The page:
Student enrolment in universities on a slide
The universities and colleges in the state are witnessing a significant decline in enrolment. Information procured under the Right To Information (RTI) Act from three universities — Punjabi University, Patiala; Panjab University, Chandigarh; and Guru Nanak Dev University (GNDU), Amritsar — shows the decline in student enrolment between 2016 and 2019.
Experts say lure for studying in foreign countries and unemployment are two big reasons behind the trend.
The highest drop of 15.6 % in admission was witnessed in GNDU where the number of students declined from 1,43,507 in 2016-17 to 1,21,074 in 2018-19. The dip in admissions at Panjab University for the same period was 11.4%. Against 2,10,169 students enrolled in 2016-17, PU had 1,86,208 students in 2018-19.
Punjabi University saw a slide of 5.8% in student strength — from 69,867 in 2016-17 to 65,796 in 2018-19.
“A major reason behind dip in admissions is migration of students to foreign countries for higher studies. The exodus of students is a matter of grave concern. The brain drain will be detrimental for the state in the long run. It is a failure of our political system,” said Amit Bhardwaj, a teacher from Muktsar.
“High unemployment rate is another reason behind the decline in admissions. Youngsters either fail to fetch a job or they work at meagre salaries after completing their courses. Students feel dejected,” said Ramandeep, a student.
Prof Simran Kang of sociology department at PAU said, “Unemployment is a major reason behind migration of students. Parents send their wards overseas for better prospects. This is not a healthy sign for the state.”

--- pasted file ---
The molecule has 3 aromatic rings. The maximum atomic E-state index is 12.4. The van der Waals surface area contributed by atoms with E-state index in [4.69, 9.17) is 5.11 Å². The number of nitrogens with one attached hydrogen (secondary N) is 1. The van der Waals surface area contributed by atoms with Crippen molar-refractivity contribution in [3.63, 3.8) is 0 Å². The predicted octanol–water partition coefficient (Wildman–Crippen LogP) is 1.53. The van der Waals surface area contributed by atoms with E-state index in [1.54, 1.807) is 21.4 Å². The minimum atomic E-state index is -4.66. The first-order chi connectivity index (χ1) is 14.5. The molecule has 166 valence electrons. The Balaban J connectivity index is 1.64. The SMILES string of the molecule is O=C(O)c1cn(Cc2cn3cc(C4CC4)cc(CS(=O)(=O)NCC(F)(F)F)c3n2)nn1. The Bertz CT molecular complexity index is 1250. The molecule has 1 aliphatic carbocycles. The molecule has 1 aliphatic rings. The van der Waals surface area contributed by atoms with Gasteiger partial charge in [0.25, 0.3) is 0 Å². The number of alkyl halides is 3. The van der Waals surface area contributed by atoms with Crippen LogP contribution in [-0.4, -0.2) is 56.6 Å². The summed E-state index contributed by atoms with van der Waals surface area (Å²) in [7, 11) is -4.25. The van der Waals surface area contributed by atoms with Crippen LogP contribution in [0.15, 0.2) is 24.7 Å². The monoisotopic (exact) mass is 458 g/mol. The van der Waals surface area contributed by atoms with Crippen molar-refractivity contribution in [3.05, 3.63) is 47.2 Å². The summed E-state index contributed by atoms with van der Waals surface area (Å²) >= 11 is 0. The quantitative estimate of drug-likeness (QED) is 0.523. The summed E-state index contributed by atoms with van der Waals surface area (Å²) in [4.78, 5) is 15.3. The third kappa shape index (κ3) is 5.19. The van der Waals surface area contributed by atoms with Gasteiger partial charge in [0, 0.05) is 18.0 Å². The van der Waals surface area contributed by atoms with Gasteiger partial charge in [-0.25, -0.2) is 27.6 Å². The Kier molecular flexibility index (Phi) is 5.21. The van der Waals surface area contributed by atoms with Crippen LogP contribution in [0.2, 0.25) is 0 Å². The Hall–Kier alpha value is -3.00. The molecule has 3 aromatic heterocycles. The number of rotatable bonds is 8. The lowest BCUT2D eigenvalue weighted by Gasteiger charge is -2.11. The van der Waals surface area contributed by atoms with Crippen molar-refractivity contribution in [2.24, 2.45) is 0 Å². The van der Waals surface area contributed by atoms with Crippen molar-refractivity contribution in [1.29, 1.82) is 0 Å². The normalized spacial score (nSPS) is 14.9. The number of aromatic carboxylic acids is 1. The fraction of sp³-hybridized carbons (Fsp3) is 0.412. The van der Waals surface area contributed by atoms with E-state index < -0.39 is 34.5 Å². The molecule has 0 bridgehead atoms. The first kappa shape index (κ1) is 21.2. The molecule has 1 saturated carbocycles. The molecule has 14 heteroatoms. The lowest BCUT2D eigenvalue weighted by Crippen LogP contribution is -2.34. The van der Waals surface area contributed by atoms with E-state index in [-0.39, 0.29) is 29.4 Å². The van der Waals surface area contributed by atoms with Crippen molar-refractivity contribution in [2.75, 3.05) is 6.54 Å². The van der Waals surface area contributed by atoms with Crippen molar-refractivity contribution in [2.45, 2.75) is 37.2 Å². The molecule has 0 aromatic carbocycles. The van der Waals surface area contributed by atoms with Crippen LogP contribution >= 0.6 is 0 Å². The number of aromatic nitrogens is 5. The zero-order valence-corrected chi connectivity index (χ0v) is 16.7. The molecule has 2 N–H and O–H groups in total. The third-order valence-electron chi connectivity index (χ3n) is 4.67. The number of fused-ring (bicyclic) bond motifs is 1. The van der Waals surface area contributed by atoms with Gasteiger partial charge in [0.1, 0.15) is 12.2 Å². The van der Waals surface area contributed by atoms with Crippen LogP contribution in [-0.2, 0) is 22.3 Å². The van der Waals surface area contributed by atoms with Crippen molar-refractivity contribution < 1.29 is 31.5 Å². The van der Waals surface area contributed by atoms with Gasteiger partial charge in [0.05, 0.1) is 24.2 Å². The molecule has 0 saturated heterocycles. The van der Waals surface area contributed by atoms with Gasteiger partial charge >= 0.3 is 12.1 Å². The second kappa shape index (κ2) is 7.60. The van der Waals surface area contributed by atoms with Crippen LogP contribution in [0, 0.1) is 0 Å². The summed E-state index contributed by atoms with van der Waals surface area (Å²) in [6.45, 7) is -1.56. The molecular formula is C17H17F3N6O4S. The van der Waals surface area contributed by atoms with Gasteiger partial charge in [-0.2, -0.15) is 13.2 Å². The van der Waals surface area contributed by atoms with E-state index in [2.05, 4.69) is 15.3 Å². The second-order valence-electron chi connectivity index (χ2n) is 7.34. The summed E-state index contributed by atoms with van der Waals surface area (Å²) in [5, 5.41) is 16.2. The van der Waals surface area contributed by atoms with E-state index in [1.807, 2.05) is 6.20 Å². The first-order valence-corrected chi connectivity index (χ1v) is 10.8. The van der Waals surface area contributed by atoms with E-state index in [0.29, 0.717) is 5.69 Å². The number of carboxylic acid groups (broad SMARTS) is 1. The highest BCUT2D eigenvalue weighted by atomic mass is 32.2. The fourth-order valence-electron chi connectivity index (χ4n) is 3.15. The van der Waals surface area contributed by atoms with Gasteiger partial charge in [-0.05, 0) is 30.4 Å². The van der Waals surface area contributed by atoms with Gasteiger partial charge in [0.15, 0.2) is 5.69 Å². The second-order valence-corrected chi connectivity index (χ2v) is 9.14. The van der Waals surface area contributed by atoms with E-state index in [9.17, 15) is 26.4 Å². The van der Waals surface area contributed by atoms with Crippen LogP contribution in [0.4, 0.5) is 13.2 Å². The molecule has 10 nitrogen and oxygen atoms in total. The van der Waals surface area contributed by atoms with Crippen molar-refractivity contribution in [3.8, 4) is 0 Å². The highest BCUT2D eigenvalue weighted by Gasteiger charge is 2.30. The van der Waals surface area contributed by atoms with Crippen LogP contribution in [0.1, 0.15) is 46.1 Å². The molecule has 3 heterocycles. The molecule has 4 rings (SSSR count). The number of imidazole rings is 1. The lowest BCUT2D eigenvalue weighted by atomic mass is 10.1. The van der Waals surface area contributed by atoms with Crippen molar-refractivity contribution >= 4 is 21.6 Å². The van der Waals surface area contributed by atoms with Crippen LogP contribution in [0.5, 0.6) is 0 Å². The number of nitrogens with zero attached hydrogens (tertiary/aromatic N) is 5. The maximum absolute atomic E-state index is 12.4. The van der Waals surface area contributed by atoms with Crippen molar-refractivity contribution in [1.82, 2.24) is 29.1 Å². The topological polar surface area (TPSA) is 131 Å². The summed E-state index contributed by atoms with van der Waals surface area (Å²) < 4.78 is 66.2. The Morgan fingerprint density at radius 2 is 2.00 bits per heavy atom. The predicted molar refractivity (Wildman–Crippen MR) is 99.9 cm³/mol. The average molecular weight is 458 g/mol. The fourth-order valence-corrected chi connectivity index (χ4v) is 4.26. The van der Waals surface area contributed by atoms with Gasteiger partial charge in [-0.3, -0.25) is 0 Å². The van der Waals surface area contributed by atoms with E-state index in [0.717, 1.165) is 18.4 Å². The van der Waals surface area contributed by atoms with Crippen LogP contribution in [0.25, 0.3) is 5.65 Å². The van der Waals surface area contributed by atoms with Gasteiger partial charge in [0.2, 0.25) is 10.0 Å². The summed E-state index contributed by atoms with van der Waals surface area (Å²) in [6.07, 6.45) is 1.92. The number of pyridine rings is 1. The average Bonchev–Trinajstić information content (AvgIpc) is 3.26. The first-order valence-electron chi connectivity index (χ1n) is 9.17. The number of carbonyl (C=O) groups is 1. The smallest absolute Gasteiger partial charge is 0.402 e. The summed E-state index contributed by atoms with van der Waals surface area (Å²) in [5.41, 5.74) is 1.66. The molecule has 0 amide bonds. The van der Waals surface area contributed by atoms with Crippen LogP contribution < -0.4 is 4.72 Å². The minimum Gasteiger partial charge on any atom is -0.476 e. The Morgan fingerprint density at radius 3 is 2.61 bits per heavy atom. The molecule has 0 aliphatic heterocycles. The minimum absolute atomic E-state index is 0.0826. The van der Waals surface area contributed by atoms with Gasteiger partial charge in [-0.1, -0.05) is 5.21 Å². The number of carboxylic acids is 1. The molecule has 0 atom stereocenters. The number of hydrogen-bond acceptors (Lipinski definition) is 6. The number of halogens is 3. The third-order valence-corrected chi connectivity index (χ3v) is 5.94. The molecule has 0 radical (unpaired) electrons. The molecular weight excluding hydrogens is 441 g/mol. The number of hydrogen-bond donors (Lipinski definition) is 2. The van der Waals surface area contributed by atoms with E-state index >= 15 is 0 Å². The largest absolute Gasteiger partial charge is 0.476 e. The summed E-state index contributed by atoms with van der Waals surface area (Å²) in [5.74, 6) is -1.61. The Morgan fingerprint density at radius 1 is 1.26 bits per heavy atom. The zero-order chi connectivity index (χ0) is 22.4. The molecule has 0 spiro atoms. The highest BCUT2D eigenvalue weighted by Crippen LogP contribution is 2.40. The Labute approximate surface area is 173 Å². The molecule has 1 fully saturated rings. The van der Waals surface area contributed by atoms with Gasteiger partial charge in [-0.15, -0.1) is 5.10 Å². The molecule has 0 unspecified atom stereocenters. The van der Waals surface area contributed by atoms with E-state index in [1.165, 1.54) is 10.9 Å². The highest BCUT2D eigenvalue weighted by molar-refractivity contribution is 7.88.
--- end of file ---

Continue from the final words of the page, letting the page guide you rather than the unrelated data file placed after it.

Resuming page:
SITUATION GRAVE IN PRIVATE COLLEGES
The phenomenon has hit colleges more severely as compared to university campuses. For instance, GTB College in Malout town of Muktsar has no student in the second semester in four different trades of engineering. Faculty members are up in arms against college management’s decision to cut the staff strength due to less enrolment. Similarly, CJM College in the district has 564 students against more than 1,800 seats.
Harwinder Singh, chief administrator, GTB College, Chhapianwali, said, “Most of the private colleges in the state are running in losses. Currently, there are 164 students in our engineering college, while 168 are enrolled in polytechnic college. Our expenditure is much more than the income.”
Information procured under the RTI Act shows significant decrease in admissions between 2016 and 2019